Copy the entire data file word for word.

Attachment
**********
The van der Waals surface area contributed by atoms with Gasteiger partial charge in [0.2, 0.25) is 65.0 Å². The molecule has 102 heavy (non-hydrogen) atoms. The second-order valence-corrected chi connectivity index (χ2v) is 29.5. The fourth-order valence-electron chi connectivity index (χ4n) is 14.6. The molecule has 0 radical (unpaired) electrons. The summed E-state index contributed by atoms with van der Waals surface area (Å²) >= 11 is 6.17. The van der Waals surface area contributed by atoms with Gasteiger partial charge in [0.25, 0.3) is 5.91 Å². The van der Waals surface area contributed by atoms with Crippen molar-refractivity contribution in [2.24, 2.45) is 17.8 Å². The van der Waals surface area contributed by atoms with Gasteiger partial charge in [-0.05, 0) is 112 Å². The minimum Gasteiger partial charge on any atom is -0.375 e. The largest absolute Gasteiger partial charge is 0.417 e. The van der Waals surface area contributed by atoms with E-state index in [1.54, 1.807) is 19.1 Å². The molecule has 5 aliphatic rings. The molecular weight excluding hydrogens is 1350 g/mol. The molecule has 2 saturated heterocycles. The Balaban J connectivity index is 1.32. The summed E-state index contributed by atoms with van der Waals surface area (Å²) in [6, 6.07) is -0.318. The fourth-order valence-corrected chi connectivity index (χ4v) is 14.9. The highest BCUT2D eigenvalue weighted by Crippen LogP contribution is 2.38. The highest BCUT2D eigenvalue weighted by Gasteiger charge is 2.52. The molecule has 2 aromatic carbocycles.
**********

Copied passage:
The van der Waals surface area contributed by atoms with Gasteiger partial charge in [0.2, 0.25) is 65.0 Å². The molecule has 102 heavy (non-hydrogen) atoms. The second-order valence-corrected chi connectivity index (χ2v) is 29.5. The fourth-order valence-electron chi connectivity index (χ4n) is 14.6. The molecule has 0 radical (unpaired) electrons. The summed E-state index contributed by atoms with van der Waals surface area (Å²) >= 11 is 6.17. The van der Waals surface area contributed by atoms with Gasteiger partial charge in [0.25, 0.3) is 5.91 Å². The van der Waals surface area contributed by atoms with Crippen molar-refractivity contribution in [2.24, 2.45) is 17.8 Å². The van der Waals surface area contributed by atoms with Gasteiger partial charge in [-0.05, 0) is 112 Å². The minimum Gasteiger partial charge on any atom is -0.375 e. The largest absolute Gasteiger partial charge is 0.417 e. The van der Waals surface area contributed by atoms with E-state index in [1.54, 1.807) is 19.1 Å². The molecule has 5 aliphatic rings. The molecular weight excluding hydrogens is 1350 g/mol. The molecule has 2 saturated heterocycles. The Balaban J connectivity index is 1.32. The summed E-state index contributed by atoms with van der Waals surface area (Å²) in [6, 6.07) is -0.318. The fourth-order valence-corrected chi connectivity index (χ4v) is 14.9. The highest BCUT2D eigenvalue weighted by Crippen LogP contribution is 2.38. The highest BCUT2D eigenvalue weighted by Gasteiger charge is 2.52. The molecule has 2 aromatic carbocycles.